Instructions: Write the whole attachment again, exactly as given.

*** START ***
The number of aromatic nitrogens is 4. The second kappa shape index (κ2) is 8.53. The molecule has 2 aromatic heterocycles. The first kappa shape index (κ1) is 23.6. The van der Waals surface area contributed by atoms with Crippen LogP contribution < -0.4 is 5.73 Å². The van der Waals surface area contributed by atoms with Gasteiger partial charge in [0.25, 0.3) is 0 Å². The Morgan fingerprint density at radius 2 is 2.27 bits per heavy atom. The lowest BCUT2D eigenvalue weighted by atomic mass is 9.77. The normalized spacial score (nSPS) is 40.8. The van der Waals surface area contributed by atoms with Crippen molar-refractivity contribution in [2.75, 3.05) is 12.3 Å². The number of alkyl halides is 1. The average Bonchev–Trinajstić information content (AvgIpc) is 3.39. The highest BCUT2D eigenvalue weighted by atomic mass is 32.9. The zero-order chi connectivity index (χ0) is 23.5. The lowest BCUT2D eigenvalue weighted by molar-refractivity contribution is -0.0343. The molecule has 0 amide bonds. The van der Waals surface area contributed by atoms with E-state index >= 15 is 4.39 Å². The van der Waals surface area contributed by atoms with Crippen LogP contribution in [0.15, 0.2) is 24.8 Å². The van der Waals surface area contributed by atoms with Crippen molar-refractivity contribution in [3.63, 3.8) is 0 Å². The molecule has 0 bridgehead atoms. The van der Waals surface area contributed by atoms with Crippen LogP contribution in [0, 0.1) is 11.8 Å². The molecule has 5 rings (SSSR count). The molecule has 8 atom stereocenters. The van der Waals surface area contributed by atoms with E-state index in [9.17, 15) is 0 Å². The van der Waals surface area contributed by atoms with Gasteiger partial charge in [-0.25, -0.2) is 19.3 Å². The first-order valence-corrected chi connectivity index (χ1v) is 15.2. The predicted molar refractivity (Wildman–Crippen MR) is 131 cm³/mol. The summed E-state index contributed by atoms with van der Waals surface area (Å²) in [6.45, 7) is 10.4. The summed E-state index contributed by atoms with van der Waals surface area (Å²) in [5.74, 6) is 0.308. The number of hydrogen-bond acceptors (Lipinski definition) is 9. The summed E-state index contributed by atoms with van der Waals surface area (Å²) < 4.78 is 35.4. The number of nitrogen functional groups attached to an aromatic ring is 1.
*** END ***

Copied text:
The number of aromatic nitrogens is 4. The second kappa shape index (κ2) is 8.53. The molecule has 2 aromatic heterocycles. The first kappa shape index (κ1) is 23.6. The van der Waals surface area contributed by atoms with Crippen LogP contribution < -0.4 is 5.73 Å². The van der Waals surface area contributed by atoms with Gasteiger partial charge in [0.25, 0.3) is 0 Å². The Morgan fingerprint density at radius 2 is 2.27 bits per heavy atom. The lowest BCUT2D eigenvalue weighted by atomic mass is 9.77. The normalized spacial score (nSPS) is 40.8. The van der Waals surface area contributed by atoms with Crippen molar-refractivity contribution in [2.75, 3.05) is 12.3 Å². The number of alkyl halides is 1. The average Bonchev–Trinajstić information content (AvgIpc) is 3.39. The highest BCUT2D eigenvalue weighted by atomic mass is 32.9. The zero-order chi connectivity index (χ0) is 23.5. The lowest BCUT2D eigenvalue weighted by molar-refractivity contribution is -0.0343. The molecule has 0 amide bonds. The van der Waals surface area contributed by atoms with E-state index >= 15 is 4.39 Å². The van der Waals surface area contributed by atoms with Crippen LogP contribution in [0.15, 0.2) is 24.8 Å². The van der Waals surface area contributed by atoms with Crippen molar-refractivity contribution in [3.63, 3.8) is 0 Å². The molecule has 0 bridgehead atoms. The van der Waals surface area contributed by atoms with Crippen LogP contribution in [0, 0.1) is 11.8 Å². The molecule has 5 rings (SSSR count). The molecule has 8 atom stereocenters. The van der Waals surface area contributed by atoms with E-state index in [9.17, 15) is 0 Å². The van der Waals surface area contributed by atoms with Gasteiger partial charge in [-0.25, -0.2) is 19.3 Å². The first-order valence-corrected chi connectivity index (χ1v) is 15.2. The predicted molar refractivity (Wildman–Crippen MR) is 131 cm³/mol. The summed E-state index contributed by atoms with van der Waals surface area (Å²) in [6.45, 7) is 10.4. The summed E-state index contributed by atoms with van der Waals surface area (Å²) in [5.74, 6) is 0.308. The number of hydrogen-bond acceptors (Lipinski definition) is 9. The summed E-state index contributed by atoms with van der Waals surface area (Å²) < 4.78 is 35.4. The number of nitrogen functional groups attached to an aromatic ring is 1.